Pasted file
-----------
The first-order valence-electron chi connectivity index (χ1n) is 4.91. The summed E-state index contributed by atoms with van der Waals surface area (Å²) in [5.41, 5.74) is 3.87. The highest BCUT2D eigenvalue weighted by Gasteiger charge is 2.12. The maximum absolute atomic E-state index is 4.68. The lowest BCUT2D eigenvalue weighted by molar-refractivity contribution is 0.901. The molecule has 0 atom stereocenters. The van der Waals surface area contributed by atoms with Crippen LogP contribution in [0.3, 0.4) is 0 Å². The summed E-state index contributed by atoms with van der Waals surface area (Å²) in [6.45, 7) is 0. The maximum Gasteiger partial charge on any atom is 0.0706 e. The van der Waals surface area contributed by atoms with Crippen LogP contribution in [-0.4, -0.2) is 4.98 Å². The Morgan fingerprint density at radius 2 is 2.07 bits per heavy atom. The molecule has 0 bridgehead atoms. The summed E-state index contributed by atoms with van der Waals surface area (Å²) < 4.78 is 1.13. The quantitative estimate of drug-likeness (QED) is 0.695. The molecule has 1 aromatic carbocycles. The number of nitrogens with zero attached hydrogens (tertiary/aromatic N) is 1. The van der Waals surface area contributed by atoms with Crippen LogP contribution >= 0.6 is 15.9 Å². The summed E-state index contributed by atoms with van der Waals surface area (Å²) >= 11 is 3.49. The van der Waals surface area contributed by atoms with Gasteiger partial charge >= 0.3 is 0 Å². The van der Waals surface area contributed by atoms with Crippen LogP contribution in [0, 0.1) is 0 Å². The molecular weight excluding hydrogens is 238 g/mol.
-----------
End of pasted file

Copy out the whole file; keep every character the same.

The first-order valence-electron chi connectivity index (χ1n) is 4.91. The summed E-state index contributed by atoms with van der Waals surface area (Å²) in [5.41, 5.74) is 3.87. The highest BCUT2D eigenvalue weighted by Gasteiger charge is 2.12. The maximum absolute atomic E-state index is 4.68. The lowest BCUT2D eigenvalue weighted by molar-refractivity contribution is 0.901. The molecule has 0 atom stereocenters. The van der Waals surface area contributed by atoms with Crippen LogP contribution in [0.3, 0.4) is 0 Å². The summed E-state index contributed by atoms with van der Waals surface area (Å²) in [6.45, 7) is 0. The maximum Gasteiger partial charge on any atom is 0.0706 e. The van der Waals surface area contributed by atoms with Crippen LogP contribution in [-0.4, -0.2) is 4.98 Å². The Morgan fingerprint density at radius 2 is 2.07 bits per heavy atom. The molecule has 0 bridgehead atoms. The summed E-state index contributed by atoms with van der Waals surface area (Å²) < 4.78 is 1.13. The quantitative estimate of drug-likeness (QED) is 0.695. The molecule has 1 aromatic carbocycles. The number of nitrogens with zero attached hydrogens (tertiary/aromatic N) is 1. The van der Waals surface area contributed by atoms with Crippen LogP contribution >= 0.6 is 15.9 Å². The summed E-state index contributed by atoms with van der Waals surface area (Å²) >= 11 is 3.49. The van der Waals surface area contributed by atoms with Gasteiger partial charge >= 0.3 is 0 Å². The van der Waals surface area contributed by atoms with Crippen LogP contribution in [0, 0.1) is 0 Å². The molecular weight excluding hydrogens is 238 g/mol.